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Televisions across the country remain on election coverage, the country anxiously waiting for a conclusion to one of the most contested races in recent memory, in what is a fitting end to the pandemonium known as the 2020 political season.

Months of rallies, television attack ads, drama and heightened division are mostly over. No more television and social media advertisements promoting civic engagement. No more celebrities and athletes telling people to vote. No more mobilization.

The votes are in and it is now up to those counting the ballots. 

Whatever happens from here on is what it is. 

But, the issues Americans voted on are not finished. Specifically, the social justice protests that flooded the streets over the summer and the change people fought for is not over. For months, people selflessly spent hours of demonstrating, often being confronted with resistance and violence. Their messages are not concluding with the results of the election because racism certainly won’t dissipate regardless of the outcome.  

While those who actively participated in the streets are the drivers of the movement, it is important to note the assistance of athletes that helped re-energize it and continue to press  progress forward.  

“Everyone can use their platform today,” Eastern Michigan linebacker Tariq Speights told the Daily following a student-athlete led Black Lives Matter rally in August. “There’s a lot of student athletes in the crowd right now and we have the unique ability to reach people because of what we do. In this age of social media, we have thousands of people, as soon as we post something, eyes on that post.”

Athletes — tired of being viewed only through their on-field accomplishments — seized on their popularity and their platforms to fight for change on issues they felt were important. For many, that was fighting back against generations of systematic racism and police brutality.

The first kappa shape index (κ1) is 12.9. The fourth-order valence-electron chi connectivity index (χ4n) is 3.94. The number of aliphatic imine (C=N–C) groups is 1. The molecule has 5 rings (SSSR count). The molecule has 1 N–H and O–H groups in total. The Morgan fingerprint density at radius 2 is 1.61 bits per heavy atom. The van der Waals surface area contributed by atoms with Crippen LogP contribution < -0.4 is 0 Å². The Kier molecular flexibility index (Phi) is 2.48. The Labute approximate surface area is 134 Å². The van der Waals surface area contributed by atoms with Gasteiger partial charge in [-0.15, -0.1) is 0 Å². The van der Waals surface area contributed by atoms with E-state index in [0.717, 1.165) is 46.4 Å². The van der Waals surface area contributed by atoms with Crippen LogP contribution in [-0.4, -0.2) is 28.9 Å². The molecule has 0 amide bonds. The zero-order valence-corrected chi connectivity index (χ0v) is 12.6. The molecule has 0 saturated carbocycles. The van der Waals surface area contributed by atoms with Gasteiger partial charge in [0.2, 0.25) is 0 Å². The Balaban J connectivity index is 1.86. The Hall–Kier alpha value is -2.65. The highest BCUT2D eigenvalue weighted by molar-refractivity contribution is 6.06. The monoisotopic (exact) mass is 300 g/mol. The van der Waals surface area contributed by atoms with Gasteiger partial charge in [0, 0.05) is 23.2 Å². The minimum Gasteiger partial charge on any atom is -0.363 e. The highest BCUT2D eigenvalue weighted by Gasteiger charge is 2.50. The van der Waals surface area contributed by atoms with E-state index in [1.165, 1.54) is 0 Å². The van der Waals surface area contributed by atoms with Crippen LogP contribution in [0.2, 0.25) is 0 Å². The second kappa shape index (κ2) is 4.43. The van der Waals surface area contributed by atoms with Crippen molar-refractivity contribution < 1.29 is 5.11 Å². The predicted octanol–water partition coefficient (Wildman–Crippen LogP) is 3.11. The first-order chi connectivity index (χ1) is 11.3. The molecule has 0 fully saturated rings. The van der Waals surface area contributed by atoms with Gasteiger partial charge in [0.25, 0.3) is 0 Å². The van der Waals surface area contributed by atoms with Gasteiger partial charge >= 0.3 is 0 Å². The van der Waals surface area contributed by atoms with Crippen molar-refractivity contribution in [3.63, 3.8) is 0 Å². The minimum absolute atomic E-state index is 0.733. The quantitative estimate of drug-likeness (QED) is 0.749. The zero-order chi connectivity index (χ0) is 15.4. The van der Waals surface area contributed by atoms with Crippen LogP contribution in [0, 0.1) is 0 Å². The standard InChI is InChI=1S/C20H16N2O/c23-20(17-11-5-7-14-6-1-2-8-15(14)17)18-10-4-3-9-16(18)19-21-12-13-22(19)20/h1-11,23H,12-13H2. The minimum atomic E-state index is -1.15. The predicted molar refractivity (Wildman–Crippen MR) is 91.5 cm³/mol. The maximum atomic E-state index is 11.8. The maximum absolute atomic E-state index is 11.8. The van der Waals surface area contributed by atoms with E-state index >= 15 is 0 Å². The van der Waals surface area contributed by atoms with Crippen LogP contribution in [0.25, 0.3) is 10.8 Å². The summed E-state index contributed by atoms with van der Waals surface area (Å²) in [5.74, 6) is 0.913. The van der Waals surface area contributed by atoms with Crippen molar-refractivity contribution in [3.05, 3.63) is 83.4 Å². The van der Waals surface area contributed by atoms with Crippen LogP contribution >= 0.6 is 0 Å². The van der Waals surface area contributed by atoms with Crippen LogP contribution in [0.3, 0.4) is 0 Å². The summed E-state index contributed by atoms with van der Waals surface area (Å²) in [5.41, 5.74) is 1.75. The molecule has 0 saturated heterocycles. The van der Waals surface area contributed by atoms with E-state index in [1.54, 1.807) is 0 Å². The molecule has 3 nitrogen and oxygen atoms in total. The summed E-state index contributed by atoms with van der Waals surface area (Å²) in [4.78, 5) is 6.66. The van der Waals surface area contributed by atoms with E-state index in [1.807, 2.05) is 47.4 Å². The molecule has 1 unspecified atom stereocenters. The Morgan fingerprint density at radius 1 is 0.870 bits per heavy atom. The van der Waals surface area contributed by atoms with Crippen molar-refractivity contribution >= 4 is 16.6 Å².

As Nov. 3 approached quickly, that attention diverted toward educating people and motivating them to use their right to vote — one that has been often neglected in America. They used the tools at their disposal like social media posts, wearing paraphernalia with the word ‘Vote,’ promoting messaging during their press conferences and even donning masks with ‘Vote’ on them.

Their participation and activism was historic, educating and motivating millions of people. It is projected that about 160 million eligible voters used their privilege, which could be the highest turnout since 1900 — quite the turnaround from 2016.

Did athletes have a role in this? It will be almost impossible to find concrete evidence of that, but it’s hard to deny they had some effect.

And while all those votes won’t be completely counted for days or possibly weeks, that effort is finished and life will move forward. 

“Voting is just one of the ways that you can affect the people around you, the government around you (and) the way life is like happening around you,” Michigan volleyball sophomore middle blocker Jess Robinson said back in October.

With 2020 being an election year, the focus of activists was predominantly on that, but there are other ways to affect change. Athletes must continue to use their platforms and support their communities. Too much is at stake to sit back and let life take its course.

When it comes to the fight for social justice, one election will not even come close to fixing all the faults in the system. The momentum built needs to continue into actual policy changes. People need to continue to place pressure on those in power to make those changes.

Elections only admit the opportunity for people to put those in power to enact the changes they wish to see. It is up to those same people to keep those in power accountable. 

And as evidenced over the past few months, athletes do have the power to influence change. Now, they have the responsibility to continue that influence. 

Trachtenberg can be reached at and on Twitter @brandon_trach1

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